Planting a Garden That Reinforces SEL
Social and emotional herb gardens offer young students a sensory learning experience and a chance to explore their feelings.
There are countless benefits to gardening with young children, including spending time in nature, experiencing life cycles in real time, and improving attention.
Herb gardening is an especially joyful way to get young children involved in the garden. The plants are easy to grow, are readily available at garden centers and nurseries, and offer a rich sensory experience of smells, colors, and tastes. Thanks to the connection between our senses and our emotions, herbs can offer us an enjoyable way to delve into social and emotional learning (SEL).
I learned about social and emotional herb gardens during a seminar with sustainability consultant Koh Ming Wei, who holds a PhD in sustainability education. Her lecture inspired me to try this project with my kindergarten class.
My first step was to select strong-smelling herbs that I thought my students could use in a variety of ways—in art projects, sachets, and herbal teas. I opted to use herbs that were easily purchased at a local nursery and that I could also buy in dried form at my local natural foods store. This proved important, since the children use many more dried leaves and flowers than our small, newly planted herb garden could provide.
Once I selected six plants (chamomile, lavender, mint, rosemary, lemon balm, and sage), my students worked together to plant them in a small trough in front of our classroom. As they reflected on the planting experience, students were already noting the ways in which gardening and interacting with herbs were impacting their energy.
One student reflected on preparing the transplant, saying, “It felt calm squeezing the plant’s roots.” Another noticed the smell of a plant’s leaves and how it made them feel, saying that “it felt refreshing smelling the lemon balm.”
Exploring Dried Herbs
After planting the seedlings, we invited the children to explore the dried form of our new plants. Since the plants were not yet established enough to harvest, I brought in dried herbs, and the children moved through the classroom, investigating each herb’s scent.
We gathered and asked the children to share any feelings they noticed as they smelled the herbs. Were any calming? Energizing? Children shared how the herbs made them feel, and then were invited to make sachets using herbs that felt calming and energizing.
Interestingly, the same scent inspired different feelings in different children. For example, some found lavender energizing, while others found it relaxing. Rather than try to teach children about the botanical properties of the different plants, we celebrated their individual experiences of each herb.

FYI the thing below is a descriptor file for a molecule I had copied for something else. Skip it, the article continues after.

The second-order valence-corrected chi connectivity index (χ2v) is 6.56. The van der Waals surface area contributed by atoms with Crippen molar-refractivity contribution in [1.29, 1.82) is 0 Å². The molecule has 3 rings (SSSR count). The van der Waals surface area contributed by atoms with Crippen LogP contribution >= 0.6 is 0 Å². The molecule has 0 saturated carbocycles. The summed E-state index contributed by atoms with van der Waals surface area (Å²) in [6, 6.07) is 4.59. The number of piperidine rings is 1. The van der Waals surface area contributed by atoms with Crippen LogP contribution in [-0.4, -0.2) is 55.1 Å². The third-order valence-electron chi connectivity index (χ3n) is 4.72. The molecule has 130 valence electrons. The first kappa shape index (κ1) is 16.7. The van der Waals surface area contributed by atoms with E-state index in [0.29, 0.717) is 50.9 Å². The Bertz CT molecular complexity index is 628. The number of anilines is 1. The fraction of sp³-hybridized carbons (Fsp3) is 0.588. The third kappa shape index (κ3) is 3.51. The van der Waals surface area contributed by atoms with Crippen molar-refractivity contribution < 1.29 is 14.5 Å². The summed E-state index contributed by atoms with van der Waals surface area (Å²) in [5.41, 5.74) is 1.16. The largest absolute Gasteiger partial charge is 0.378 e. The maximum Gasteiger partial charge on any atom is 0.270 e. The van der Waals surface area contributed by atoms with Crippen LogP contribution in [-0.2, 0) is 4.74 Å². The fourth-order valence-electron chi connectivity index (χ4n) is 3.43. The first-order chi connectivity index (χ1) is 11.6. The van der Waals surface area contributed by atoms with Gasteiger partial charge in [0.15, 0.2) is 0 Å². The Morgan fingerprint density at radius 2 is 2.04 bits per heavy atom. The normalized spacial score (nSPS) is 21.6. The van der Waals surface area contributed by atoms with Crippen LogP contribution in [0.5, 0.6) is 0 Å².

After creating calming and energizing sachets, the children wrote about their special blends. They drew and painted pictures of the herbs that they included in each sachet, labeling them, and recording how the herbs affected their emotions.
Children took home their two sachets, along with the art they created to accompany them. We encouraged families to find a way to include these tools in a quiet place, such as a basket next to a child’s bed or another cozy area of the home. We kept extra sachets and artwork for our classroom Peace Place, where children are invited to reset their energy during the school day.
More Ways to Explore
After our initial planting and sensory exploration of the herbs, many children were interested in continuing their exploration of our herb garden.
Some chose to write and decorate frozen-pop sticks to label the plants growing in our garden. Others decorated wooden faces to show the emotions that each herb brought up for them and “planted” their faces near the corresponding herb in the garden. And still others kneaded herbs into a batch of plain salt dough, incorporating herbs and then creating faces showing how the herb made them feel.
As our herb garden matures and (hopefully) blooms, we are all excited to harvest and dry herbs to use in next year’s explorations. The children are also looking forward to using their homegrown herbs to create custom tea blends to enjoy during our classroom tea parties. There are a multitude of opportunities to explore our experiences through writing: recording recipes, journaling about experiences, writing labels for our tea blends, and more.
Just six plants have provided our class with many hours of joyful investigation and exploration. Children have gotten their hands dirty, worked hard applying their writing to a real-world context, and developed a richer vocabulary for their emotional states. As the days get longer and our plants become more established, our social and emotional herb garden is sure to provide countless more opportunities for learning.